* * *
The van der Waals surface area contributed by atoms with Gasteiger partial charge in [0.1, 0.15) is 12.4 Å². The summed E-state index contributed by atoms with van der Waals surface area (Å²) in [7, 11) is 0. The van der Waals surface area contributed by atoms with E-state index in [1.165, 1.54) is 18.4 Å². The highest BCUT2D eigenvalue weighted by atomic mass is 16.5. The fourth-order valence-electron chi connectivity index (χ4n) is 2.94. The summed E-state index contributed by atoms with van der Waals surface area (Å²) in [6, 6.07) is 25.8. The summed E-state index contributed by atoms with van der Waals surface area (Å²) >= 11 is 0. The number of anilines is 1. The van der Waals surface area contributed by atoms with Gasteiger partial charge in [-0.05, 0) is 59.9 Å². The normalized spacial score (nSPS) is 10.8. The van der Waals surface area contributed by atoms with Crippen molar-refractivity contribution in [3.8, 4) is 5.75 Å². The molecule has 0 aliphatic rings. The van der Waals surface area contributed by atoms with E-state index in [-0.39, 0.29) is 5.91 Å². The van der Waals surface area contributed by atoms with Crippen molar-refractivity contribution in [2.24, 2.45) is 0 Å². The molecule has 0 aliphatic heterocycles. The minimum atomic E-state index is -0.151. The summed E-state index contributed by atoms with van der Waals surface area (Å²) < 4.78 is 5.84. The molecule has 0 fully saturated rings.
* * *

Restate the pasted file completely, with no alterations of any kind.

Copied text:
The van der Waals surface area contributed by atoms with Gasteiger partial charge in [0.1, 0.15) is 12.4 Å². The summed E-state index contributed by atoms with van der Waals surface area (Å²) in [7, 11) is 0. The van der Waals surface area contributed by atoms with E-state index in [1.165, 1.54) is 18.4 Å². The highest BCUT2D eigenvalue weighted by atomic mass is 16.5. The fourth-order valence-electron chi connectivity index (χ4n) is 2.94. The summed E-state index contributed by atoms with van der Waals surface area (Å²) in [6, 6.07) is 25.8. The summed E-state index contributed by atoms with van der Waals surface area (Å²) >= 11 is 0. The number of anilines is 1. The van der Waals surface area contributed by atoms with Gasteiger partial charge in [-0.05, 0) is 59.9 Å². The normalized spacial score (nSPS) is 10.8. The van der Waals surface area contributed by atoms with Crippen molar-refractivity contribution in [3.8, 4) is 5.75 Å². The molecule has 0 aliphatic rings. The van der Waals surface area contributed by atoms with E-state index in [-0.39, 0.29) is 5.91 Å². The van der Waals surface area contributed by atoms with Crippen molar-refractivity contribution in [2.24, 2.45) is 0 Å². The molecule has 0 aliphatic heterocycles. The minimum atomic E-state index is -0.151. The summed E-state index contributed by atoms with van der Waals surface area (Å²) < 4.78 is 5.84. The molecule has 0 fully saturated rings.